Letting Go

Tonight, in the process of making room for my new desk, I faced the job of ridding myself of well over $1000 of VHS tapes.  Even when I began to purchase used tapes, instead of new ones, I still paid between $5 and $10 per tape, and I had 175 tapes.  Approximately.

As I went through the tapes, I recalled purchasing many of them.  I bought some of the tapes in North Carolina, in a video store about halfway home from work.  Among my favorites from that location, Star Trek IV, Terminator 2 – Judgment Day, Crimson Tide, and the X-files movie.  Those four, and probably 50 others, were late in my time collecting VHS tapes.

Before then, I would say that most of the videos came either from Colorado Springs, or from right here in Bath ME, at the local supermarket.  One notable exception:  I was in Adirondack Park when The Matrix was released, and I bought it new there, although several people had told me that watching it would make me go into epileptic fits,  Also while in New York, I found a copy of Cannery Row, a movie I had watched in a class at Seminary.  My collection grew, month by month,  and I always packed it very carefully and securely in my many moves from state to state.

I have been through five or six VCRs in the last 25 years or so — in the last ten, I’ve had one to use, and always kept a new one under the bed, in case they became too hard to acquire. The one I am using currently doesn’t have a backup — I knew my VHS collection was reaching the end of its useful life.  I have only kept two movies — favorites from my B-movie collection.  One is Dante’s Peak, and the other is Volcano, with Tommy Lee Jones.  I’ve also kept three tapes with family events on them — I doubt I will get rid of those ever, unless I find a way to put them on CD or DVD.

I feel a certain amount of melancholy — I built my collection of VHS tapes with much love and care.  I was really too young to be much affected by the LP to cassette tape change, so this is really my first time cleaning out a couple of bookcases of media.  Still, the room for my desk is far more important, so I simply reminisce a little about each tape, and then into the bags they go.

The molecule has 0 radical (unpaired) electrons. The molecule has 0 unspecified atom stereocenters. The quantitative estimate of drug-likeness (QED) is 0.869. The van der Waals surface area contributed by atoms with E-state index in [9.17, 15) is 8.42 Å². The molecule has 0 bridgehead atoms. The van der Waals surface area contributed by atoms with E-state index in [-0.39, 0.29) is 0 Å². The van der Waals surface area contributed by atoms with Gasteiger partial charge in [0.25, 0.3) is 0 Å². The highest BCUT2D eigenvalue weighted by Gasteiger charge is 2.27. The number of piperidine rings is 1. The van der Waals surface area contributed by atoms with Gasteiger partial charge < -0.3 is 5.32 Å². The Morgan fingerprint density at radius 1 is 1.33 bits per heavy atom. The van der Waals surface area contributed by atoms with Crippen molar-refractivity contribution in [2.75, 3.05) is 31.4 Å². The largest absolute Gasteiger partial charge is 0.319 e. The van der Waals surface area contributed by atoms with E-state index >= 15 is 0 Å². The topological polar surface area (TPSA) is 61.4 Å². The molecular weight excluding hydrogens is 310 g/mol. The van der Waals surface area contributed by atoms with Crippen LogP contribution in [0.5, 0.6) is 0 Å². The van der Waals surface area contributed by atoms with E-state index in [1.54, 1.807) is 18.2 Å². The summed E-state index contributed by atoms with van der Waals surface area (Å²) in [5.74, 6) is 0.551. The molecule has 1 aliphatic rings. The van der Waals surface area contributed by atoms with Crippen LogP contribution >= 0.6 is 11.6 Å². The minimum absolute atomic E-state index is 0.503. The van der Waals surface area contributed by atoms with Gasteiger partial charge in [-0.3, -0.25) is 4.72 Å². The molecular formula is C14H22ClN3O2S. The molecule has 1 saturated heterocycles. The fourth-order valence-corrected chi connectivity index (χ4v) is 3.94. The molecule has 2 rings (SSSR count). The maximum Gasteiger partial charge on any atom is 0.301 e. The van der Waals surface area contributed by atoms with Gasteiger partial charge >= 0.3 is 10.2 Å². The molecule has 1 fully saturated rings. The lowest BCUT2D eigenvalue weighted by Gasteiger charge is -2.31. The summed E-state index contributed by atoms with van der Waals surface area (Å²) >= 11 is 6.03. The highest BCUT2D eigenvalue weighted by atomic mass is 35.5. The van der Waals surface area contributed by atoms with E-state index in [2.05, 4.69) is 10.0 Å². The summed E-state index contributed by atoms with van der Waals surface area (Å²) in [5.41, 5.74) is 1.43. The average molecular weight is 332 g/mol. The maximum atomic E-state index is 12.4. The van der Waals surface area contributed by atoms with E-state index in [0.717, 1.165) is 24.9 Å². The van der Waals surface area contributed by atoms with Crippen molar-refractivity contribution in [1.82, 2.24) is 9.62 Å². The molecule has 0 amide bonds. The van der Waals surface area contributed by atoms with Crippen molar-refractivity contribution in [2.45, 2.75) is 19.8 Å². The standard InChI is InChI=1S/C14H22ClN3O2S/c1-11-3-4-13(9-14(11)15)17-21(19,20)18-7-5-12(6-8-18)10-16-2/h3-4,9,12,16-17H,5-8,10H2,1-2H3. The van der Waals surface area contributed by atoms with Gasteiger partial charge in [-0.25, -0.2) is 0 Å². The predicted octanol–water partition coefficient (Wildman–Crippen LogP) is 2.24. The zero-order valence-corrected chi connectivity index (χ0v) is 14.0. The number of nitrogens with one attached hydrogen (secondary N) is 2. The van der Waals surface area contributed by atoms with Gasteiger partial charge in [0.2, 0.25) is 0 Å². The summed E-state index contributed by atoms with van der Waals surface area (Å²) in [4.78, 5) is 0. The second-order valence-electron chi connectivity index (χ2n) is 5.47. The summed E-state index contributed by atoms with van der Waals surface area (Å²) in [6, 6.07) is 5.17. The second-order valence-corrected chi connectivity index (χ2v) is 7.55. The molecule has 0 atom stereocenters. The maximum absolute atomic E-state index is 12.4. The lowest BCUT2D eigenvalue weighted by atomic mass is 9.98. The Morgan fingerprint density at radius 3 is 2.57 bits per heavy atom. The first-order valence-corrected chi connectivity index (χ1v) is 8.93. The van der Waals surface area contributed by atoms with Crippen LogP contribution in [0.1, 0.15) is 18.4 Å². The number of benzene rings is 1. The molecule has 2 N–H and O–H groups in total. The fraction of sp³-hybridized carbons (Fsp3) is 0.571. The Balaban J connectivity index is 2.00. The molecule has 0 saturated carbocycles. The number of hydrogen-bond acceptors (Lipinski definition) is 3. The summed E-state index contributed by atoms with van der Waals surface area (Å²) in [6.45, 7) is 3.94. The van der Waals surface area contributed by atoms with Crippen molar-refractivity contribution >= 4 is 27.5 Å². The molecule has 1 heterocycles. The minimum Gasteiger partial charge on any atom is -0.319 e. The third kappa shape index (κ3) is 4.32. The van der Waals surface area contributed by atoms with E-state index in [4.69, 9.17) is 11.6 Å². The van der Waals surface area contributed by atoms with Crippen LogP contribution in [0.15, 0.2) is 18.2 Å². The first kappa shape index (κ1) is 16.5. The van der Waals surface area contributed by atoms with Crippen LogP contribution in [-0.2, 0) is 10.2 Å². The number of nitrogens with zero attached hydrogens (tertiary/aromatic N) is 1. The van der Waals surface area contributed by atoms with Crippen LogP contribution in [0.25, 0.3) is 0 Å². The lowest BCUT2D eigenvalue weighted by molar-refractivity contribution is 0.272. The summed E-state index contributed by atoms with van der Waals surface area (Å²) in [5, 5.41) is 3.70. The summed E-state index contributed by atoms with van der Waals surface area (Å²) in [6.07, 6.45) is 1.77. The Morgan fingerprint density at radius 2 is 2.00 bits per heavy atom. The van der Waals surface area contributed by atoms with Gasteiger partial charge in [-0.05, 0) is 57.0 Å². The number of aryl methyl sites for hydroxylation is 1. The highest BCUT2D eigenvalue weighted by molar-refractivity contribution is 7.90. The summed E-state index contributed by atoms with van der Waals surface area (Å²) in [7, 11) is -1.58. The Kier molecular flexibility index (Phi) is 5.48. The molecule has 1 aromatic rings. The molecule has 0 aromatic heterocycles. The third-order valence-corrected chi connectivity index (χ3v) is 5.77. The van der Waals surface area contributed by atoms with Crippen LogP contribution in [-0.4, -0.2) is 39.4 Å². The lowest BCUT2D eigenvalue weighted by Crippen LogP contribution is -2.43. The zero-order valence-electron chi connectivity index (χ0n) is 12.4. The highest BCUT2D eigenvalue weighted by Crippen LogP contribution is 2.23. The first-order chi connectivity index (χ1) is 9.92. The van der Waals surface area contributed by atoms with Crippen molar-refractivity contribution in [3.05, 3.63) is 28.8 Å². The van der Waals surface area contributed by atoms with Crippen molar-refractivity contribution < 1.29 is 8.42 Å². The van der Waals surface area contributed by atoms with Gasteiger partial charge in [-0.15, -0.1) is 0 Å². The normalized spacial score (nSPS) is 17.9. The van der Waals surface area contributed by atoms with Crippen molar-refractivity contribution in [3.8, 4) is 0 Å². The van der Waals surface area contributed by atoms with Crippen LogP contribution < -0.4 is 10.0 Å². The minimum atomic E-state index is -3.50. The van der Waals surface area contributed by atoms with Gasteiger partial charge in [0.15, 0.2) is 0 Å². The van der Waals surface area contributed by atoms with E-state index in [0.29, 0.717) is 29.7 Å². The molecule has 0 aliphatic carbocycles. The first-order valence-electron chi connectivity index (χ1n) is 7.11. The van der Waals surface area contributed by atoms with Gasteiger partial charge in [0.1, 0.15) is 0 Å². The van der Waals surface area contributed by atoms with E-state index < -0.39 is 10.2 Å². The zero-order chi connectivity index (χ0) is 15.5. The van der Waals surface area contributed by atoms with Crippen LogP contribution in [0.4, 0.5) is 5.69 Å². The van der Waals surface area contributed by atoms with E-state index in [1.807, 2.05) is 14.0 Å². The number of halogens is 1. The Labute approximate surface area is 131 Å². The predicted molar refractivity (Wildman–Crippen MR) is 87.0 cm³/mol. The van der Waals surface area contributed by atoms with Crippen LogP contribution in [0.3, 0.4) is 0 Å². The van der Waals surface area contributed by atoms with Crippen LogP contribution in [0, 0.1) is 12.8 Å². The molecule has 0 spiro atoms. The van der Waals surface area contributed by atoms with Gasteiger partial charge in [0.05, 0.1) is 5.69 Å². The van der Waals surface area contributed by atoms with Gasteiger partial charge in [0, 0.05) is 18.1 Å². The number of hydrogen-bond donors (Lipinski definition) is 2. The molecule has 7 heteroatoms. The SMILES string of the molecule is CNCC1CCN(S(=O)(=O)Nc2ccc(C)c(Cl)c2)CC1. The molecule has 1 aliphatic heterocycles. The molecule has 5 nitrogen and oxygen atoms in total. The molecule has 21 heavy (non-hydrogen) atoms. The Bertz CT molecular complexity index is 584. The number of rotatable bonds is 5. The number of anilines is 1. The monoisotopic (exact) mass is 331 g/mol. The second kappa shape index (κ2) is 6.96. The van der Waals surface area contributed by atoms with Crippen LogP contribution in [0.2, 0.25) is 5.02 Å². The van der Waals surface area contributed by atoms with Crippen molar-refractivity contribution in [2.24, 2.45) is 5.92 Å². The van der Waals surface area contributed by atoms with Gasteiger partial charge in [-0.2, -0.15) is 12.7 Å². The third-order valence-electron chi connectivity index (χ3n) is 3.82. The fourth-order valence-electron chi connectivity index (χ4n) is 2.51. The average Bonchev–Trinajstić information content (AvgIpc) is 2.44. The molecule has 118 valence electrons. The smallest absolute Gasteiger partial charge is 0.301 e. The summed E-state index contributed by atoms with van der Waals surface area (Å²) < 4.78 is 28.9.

This is the end of an era for me — one to which I can easily bid farewell, as I step forward into a whole new world.  Goodbye, my friends — you kept me sane many times, when I thought I would explode from boredom,.  Thank you.

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2 responses to “Letting Go

  1. It a very difficult thing to do.
    Letting go of something we put so much investment, not just financial but maybe more importantly emotional investment as well.
    We have to keep in mind that although have an affeection for a collection is healthy, not remembering they are just things is not. I found myself hanging to things for all the wrong reasons.
    And sweetie, I am not intamating that is what you are doing by any means. I would never assume a thing.

    I hung on to 8-track tapes for so long that by the time iI did let go it was because I could no loger find used players.
    I only bought cassesttes when I could no longer find a decnt turn table to play my vinyl collection on. Then when vinyl’s were hard to come by in new releases I finally bought CD’s. Now thankfully vinyls are making an appearance to the scene again. And turn tables? You can find the best again.
    I’m am late bloomer and like to hang onto what I know is good. Sometimes though moving on is a good thing. Trading your VHS movies out for a new desk sounds reasonable to me. Even very exciting. I Looove new desks.
    You’ll just have to start over rebuilding your collection in digital format. But wait.. come to think of it, is not the creating, building and “collecting” your collectiion all part of it?
    I rather think so. Have fun my dear lil’ sis. Love ya~ BB

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